Why you shouldn't buy everything that your mind tries to sell you
May 5, 2016
“I am so upset,” my client Myra exclaimed the other day. “I have been doing this whole dating app thing for almost 5 months now. Finally, I met a guy I actually liked, Paul. I mean, he has just about everything I am looking for! But now it’s been four days since our last date, and I haven’t heard from him. What did I do wrong? How can this be possible? He must not like me. Why do none of the guys I like, like me back? I am never going to find my one!"
Those of you on the dating scene can probably relate to this all-too-common thought train. Even if you are not currently dating, where in your life do you feel like your mind runs away with you? Do you feel this way about your ability to lose weight? To find a career you love?
Here is a wacky thing about us humans. We take a simple event, like a potential mate not calling us for four days, and spin it around and around in our minds until it becomes a calamity. We assign meaning to something that, by itself, may not mean anything. The only thing we know for sure is that Myra’s date didn’t call. The rest is pure imagination. And we suffer. Tremendously.
There is a term for this type of imagination, called Cognitive Distortion, proposed by psychiatrist Dr. Aaron Beck and popularized by Dr. David Burns in 1980. This concept is an oldie but goodie, and understanding how you cognitively distort is key to breaking free of some of your most toxic mental traps.
By seeing these thoughts as distortions and not reality, it gives you a chance to free yourself from them. It’s like how, as a kid, you realized that there really wasn’t a monster in the corner, but rather a shadow thrown by a doll on a pile of books. And then you could rest peacefully.
Think about an unhappy moment in your life this past week. Got it? Ok, now take a look at some of the most common distortions I see in my clients, and pick out which one you chose in that moment:
You selectively only see the negative details of a situation, and ignore the positive ones. For example, Myra chose to focus on this one man not calling her, as opposed to noticing all of the men who were paying attention to her. This “glass half empty” distortion will leave you forever dissatisfied with your life, as you will always be able to find negative elements of any situation.
You exaggerate the impact of one incident on yourself and your future. For example, Myra catastrophised that because Paul didn’t call her in four days, she would end up alone. It is highly unlikely that this one experience with Paul could have such a sweeping impact.
3. Jumping to conclusions about others.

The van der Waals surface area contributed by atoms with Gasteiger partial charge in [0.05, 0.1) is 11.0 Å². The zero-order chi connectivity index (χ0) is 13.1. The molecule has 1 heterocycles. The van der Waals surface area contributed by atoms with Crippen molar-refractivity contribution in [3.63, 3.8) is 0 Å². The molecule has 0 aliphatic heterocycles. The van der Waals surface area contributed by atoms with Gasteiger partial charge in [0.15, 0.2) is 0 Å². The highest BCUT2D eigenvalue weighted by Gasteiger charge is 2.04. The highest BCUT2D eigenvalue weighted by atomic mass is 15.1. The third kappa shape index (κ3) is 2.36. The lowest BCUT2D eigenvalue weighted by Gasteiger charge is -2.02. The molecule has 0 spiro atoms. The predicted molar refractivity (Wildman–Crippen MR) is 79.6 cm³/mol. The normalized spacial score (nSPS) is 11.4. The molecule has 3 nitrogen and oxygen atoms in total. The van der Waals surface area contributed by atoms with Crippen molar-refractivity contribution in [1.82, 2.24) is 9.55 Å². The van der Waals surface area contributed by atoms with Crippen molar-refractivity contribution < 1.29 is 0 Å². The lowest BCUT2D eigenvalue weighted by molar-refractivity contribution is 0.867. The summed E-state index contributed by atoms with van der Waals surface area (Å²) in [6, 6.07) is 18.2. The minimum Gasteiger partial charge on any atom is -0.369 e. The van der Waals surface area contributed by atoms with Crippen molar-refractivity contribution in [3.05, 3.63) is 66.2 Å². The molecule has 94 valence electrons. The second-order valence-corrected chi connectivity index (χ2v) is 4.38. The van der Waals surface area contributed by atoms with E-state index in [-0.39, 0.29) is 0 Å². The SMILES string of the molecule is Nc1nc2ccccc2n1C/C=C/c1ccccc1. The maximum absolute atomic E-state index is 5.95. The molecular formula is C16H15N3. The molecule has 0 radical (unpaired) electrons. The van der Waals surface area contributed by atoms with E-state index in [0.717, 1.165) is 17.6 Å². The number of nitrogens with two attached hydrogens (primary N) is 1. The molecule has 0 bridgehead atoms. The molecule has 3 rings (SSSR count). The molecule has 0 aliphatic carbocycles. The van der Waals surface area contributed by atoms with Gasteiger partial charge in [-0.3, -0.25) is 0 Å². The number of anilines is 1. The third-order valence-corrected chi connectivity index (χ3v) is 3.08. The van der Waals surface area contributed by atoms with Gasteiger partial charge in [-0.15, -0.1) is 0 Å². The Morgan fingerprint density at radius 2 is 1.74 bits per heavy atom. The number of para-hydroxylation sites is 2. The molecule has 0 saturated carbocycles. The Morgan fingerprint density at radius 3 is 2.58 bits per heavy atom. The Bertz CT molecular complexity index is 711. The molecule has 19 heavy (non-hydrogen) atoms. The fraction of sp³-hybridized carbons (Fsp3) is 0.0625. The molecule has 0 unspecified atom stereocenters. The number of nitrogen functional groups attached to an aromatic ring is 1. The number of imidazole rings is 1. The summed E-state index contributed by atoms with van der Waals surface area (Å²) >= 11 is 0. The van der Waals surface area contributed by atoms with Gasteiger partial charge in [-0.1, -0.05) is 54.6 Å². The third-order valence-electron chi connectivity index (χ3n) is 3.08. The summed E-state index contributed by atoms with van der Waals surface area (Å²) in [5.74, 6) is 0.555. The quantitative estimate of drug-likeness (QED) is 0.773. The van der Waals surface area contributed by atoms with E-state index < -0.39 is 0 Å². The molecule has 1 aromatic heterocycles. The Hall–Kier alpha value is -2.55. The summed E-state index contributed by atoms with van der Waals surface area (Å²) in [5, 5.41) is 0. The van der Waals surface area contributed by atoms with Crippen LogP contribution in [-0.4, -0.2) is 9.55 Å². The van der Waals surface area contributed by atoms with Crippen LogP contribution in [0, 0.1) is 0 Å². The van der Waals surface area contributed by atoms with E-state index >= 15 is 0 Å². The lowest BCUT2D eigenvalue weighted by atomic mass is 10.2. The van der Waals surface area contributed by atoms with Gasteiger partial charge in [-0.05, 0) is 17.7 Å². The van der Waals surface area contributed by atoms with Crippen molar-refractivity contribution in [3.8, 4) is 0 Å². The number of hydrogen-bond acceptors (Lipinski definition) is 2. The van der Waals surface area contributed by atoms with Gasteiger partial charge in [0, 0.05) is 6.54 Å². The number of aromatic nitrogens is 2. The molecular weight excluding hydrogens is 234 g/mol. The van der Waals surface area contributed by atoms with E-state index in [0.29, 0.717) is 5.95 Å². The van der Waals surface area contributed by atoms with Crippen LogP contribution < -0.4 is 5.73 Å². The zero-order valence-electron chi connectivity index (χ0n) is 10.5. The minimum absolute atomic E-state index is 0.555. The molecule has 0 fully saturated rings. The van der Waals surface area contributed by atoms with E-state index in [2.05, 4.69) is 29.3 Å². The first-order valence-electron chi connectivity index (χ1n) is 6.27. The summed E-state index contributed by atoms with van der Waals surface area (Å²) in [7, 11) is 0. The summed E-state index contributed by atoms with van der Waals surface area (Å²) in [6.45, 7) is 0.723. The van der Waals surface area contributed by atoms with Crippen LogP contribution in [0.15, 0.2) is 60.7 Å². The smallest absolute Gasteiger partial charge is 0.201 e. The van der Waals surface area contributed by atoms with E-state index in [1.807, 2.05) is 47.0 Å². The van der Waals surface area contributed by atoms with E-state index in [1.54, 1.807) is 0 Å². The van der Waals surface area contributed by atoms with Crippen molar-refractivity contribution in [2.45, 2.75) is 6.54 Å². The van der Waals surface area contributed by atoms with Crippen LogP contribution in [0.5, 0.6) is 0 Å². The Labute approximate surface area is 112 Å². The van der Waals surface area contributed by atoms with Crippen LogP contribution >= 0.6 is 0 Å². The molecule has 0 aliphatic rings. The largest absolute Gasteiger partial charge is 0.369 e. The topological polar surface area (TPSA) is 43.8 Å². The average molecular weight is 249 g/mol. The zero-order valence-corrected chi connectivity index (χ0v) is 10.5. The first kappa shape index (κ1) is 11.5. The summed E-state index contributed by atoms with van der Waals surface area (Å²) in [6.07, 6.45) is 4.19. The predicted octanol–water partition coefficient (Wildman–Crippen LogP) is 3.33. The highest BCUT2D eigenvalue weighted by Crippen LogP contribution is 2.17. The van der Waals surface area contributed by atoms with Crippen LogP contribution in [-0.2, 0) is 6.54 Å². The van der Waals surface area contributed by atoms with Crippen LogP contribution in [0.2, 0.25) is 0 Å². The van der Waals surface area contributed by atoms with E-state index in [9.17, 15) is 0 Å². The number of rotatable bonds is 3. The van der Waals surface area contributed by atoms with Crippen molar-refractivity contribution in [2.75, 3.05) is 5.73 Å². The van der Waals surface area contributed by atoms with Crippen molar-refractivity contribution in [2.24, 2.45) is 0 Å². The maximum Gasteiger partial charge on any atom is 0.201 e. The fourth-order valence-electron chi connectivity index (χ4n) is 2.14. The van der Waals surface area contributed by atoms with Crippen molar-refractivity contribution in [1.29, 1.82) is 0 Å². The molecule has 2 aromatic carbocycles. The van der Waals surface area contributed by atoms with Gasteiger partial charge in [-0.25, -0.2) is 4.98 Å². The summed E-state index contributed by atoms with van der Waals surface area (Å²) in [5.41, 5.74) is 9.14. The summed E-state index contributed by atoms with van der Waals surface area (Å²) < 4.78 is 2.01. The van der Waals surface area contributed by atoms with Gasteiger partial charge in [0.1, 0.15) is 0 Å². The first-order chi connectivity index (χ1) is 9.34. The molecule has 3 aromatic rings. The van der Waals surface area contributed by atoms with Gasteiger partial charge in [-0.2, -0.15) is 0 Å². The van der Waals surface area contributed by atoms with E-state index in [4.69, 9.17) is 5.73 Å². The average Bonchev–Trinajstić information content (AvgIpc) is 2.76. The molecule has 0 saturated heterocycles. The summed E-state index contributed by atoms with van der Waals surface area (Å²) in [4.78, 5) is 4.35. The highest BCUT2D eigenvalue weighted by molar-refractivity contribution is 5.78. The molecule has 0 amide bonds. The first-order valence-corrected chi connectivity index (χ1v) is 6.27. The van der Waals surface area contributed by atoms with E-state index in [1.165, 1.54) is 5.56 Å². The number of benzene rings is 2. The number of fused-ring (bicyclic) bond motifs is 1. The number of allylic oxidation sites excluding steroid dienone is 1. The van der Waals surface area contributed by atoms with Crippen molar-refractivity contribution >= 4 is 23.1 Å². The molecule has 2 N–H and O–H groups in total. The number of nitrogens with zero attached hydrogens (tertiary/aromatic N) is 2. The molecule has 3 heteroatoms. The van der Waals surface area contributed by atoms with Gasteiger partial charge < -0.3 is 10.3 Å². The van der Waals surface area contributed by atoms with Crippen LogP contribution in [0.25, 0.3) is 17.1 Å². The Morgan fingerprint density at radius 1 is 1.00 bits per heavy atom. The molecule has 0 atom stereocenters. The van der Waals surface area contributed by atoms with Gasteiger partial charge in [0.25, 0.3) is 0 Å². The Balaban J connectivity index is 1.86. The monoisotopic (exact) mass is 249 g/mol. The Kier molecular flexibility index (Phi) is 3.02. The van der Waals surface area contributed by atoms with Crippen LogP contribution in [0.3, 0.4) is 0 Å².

You assume that you know why someone did what they did. In this instance, Myra assumed that Paul didn’t call her because he didn’t like her. While that is certainly one possible explanation, there are others: that he was slammed with work, or that he felt like he always initiated contact and wondered if she would. It usually pays to ask.
Ever heard the saying “the world does not revolve around you?” And yet we often think it does. Myra assumed that Paul didn’t call her back because of something she did. When, in reality, it might not have had anything to do with her: he may have gotten back together with his ex, or been busy taking care of his mother. While, yes, people do care about you, they are usually far more absorbed with their own lives.
5. Global Labeling.
We humans are programmed to put labels on things so we can navigate the world around us. This fruit is a strawberry. Earthquakes are dangerous. Sometimes, labeling can hinder you instead of help you. For example, labels like “I am not good at networking” or “my brother is terrible at communicating” put both you and your brother in a box and make it more unlikely that you will get what you want. Is networking important to your career success (answer: Yes)? Then why would you want to label yourself as bad at it?
6. The Fallacy of Fairness.
How often do you say something like “It’s just not fair. I work harder than Joe and yet he’s being promoted over me!” You feel wronged and angry. And yet, there really is no law about the world that is should be fair, especially by your admittedly self-centered definition of fairness. When you let go of that need for fairness, it gives you a chance to decide how to react to what is, instead of feeling wronged by what isn’t.
Which one of these cognitive distortions are you suffering from right now? Think about something that really burned your cookies in the last week. There was an event… and then there was your reaction to the event. Which reaction did you dial up? Write me a note and share.